samedi 30 mars 2013

Tweets with American Accent

Our president Ilves either likes small scandals or is simply unaware that he sometimes causes them. Not only irritating economists, but also Latvians and Russians with his sayings or tweets. Once there were doubts whether his knowledge of Estonian is good enough for the head of Radio Free Europe Estonian service. Now he speaks good Estonian, although he would do better not teaching Estonians how they must engineer and renovate their language. But this is an internal matter of the Estonian Republic. His tweets about Russia are not. In his book "The Next Hundred years" the political analyst George Friedman writes that one clear aim of the US has always been to oppose the rise of a superpower in Eurasia, and America's next challenge will be the reemergence of a more self-assured and aggressive Russia trying to regain it's former sphere of influence in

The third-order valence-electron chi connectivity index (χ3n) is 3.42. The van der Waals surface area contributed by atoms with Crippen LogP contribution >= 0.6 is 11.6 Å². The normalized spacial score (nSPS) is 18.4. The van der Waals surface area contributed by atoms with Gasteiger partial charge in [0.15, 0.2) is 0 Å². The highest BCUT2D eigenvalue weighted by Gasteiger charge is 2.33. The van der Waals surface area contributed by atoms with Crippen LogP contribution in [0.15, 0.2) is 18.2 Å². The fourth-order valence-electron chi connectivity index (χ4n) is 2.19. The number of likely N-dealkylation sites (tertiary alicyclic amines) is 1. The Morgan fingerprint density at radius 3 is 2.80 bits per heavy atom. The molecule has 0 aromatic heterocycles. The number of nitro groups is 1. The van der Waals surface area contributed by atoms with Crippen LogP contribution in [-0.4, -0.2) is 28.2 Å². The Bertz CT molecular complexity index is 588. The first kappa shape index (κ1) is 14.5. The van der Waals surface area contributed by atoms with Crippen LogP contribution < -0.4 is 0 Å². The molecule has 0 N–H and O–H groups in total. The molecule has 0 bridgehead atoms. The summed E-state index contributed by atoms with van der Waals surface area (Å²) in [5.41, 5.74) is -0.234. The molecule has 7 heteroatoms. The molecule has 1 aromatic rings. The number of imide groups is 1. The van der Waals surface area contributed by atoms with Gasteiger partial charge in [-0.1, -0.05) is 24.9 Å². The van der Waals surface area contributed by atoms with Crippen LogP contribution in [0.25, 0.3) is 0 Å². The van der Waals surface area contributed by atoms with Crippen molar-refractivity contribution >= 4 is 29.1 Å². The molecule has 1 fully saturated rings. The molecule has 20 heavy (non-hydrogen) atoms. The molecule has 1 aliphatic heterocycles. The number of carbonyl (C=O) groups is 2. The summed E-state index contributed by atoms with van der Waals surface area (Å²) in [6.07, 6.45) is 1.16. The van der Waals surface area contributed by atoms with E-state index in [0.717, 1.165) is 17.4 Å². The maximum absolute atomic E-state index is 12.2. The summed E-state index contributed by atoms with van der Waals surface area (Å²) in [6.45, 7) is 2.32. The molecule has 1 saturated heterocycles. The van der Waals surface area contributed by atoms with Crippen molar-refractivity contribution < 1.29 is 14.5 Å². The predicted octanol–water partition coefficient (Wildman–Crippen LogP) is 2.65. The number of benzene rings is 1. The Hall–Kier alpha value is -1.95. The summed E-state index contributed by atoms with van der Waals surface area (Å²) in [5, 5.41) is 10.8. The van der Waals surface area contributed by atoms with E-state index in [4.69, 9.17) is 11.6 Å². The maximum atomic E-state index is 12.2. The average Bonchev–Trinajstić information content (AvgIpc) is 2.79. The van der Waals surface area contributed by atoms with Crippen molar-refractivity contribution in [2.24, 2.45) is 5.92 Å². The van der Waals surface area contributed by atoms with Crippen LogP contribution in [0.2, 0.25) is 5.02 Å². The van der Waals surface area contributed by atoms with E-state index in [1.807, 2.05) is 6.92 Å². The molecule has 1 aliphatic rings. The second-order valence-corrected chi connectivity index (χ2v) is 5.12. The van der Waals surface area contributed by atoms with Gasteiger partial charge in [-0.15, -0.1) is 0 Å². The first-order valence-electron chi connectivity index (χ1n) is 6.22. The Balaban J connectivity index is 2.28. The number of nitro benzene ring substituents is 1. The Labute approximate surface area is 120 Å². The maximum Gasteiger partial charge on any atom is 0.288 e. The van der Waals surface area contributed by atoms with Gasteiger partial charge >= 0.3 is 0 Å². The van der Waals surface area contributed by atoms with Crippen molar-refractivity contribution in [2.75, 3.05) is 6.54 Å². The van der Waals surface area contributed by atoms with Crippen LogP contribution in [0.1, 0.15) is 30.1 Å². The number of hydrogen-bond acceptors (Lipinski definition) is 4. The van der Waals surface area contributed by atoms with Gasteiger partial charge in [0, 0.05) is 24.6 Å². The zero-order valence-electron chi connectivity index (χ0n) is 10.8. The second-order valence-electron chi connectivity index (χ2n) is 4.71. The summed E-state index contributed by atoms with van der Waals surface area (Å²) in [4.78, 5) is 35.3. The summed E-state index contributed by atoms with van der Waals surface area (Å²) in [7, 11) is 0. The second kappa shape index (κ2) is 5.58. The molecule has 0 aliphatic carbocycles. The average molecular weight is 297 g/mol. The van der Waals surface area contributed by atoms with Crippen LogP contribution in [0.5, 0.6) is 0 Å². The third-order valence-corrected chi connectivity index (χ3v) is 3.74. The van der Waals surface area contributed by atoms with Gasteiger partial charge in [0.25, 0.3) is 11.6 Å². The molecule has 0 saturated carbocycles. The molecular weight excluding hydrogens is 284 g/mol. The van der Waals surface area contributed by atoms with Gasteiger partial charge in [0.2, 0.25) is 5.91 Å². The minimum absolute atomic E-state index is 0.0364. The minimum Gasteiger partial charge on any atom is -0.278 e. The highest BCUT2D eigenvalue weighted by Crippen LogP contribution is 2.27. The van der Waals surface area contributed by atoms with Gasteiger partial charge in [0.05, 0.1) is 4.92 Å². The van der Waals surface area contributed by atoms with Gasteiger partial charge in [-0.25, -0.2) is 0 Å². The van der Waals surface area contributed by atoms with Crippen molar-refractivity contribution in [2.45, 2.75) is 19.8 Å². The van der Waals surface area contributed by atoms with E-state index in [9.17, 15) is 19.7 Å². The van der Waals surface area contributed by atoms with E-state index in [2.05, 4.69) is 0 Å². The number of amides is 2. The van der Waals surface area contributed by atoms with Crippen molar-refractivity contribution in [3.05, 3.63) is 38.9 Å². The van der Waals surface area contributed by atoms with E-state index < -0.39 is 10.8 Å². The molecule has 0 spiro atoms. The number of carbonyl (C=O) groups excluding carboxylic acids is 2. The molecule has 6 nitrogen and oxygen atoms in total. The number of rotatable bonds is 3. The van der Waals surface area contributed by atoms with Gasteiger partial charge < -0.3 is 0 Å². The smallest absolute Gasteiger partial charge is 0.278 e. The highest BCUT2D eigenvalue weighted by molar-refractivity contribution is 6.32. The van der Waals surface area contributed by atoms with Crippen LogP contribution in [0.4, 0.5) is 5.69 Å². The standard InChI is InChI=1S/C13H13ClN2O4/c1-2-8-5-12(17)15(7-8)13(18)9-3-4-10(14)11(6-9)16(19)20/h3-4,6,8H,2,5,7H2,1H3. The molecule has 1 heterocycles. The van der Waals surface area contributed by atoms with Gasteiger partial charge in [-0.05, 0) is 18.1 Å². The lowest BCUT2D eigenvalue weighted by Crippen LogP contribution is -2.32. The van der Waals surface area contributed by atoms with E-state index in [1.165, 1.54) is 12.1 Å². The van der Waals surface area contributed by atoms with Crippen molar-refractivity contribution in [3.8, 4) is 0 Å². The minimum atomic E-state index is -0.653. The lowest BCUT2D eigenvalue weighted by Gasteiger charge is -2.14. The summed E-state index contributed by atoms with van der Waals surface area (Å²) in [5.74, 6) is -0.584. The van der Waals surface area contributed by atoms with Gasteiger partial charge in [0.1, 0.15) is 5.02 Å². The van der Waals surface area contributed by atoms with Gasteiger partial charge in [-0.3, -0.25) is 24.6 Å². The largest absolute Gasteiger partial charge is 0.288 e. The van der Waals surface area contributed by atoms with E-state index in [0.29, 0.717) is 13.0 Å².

Central Europe. Estonia where NATO, i.e. the US can have military bases only one hundred kilometres from St. Petersburg is definitely a country that Russia would very much like to turn into its satellite or at least "finlandise". This is something Estonian politicians are aware of, and have tried to avoid, first of all doing everything possible to integrate Estonia into the Western political and military structures. Estonia is a member of both the European Community and NATO, but neither of these can give us complete guarantees of security, partly due to a kind of an actual or potential special relationship between Russia from the one and Germany and France from the other side. Only the US is able to defend the Baltic states, and soon after Estonia restored its independence our politicians made a strategic decision: to sacrifice some of our independence for security. Such a decision was behind Estonia's signing of a propagandistic letter of support to looming American intervention in Iraq and sending a symbolic contingent of troops to Iraq and Afghanistan. I wonder whether such a decision also plays a role in our president's undiplomatic tweets about Russia. Although he now speaks Estonian nearly without any American accent, he expresses his views, willingly or not with a noticeable American accent. As Friedman and some other analysts have written, America would be (and perhaps already is) interested in avoiding too close a rapprochement between Russia and Europe, the emergence of a "Eurussia" advocated by some politicians on both sides. Thus, America tries to use the East Europeans as a buffer or a wedge to hinder such a development. They try to use anti-Russian sentiments still very much alive in the former Soviet republics and satellite states to block any movement toward "Eurussia". However, sentiments are not something lasting, to use them as an instrument in international politics, they have to be boosted, manipulated, re-ignited. In the Baltic states, the younger generation grown up in the post-Soviet era, doesn't always share the strong anti-Russian feelings of their fathers and mothers. Actually Estonians and Russians are moving close to signing a treaty on their common border. Here, the initiative on the Estonian side has been taken by some of our younger politicians. And it seems to find support of the general public. Most people are tired of the anti-Russian rhetoric of previous decades, and embracing the common sense approach: it is not in the interest of a small country to have unfriendly relations with its big neighbour. But can we exclude the possibility that preserving or even increasing tensions between the Baltic states and Russia are now or in not too distant future in the interests of American global politics? Perhaps not. Steps taken by Russia in its "near abroad", especially if they can be interpreted as simply aggressive and expansionist, can help America to put pressure on its West European allies, forcing them to avoid establishing too close relations with Russia. There are at least two main obstacles on the way to "Eurussia": the (possibly waning) anti-Russian attitudes in Eastern Europe and the extreme nationalists and Stalinists in Russia itself. The latter have a non-negligible influence on the Russian public and consequently on politics, and are relatively easy to provoke. Even by tweets of a president of a small country. Thus, I have the feeling that the tweets of our president about Russia he admonished for not saying its excuses for the annexation of Estonia are first of all interpreted as a provocation by influential people in Russia, and can obstruct the normalization of relations between Estonia and its big neighbour. Thus serving o the geopolitical interests of the US, as far as these are correctly analysed and interpreted by George Friedman and his colleagues. Thus, the interests of Estonia and the US are not always identical. It is hard to believe that a serious conflict between Russia and a small country like Estonia would serve the interests of the latter, but it is quite possible that it would be welcome to the Americans. America can make serious mistakes, and recover from them easily, any serious mistake in foreign policy can do serious damage to Estonia, even put in danger its very existence.

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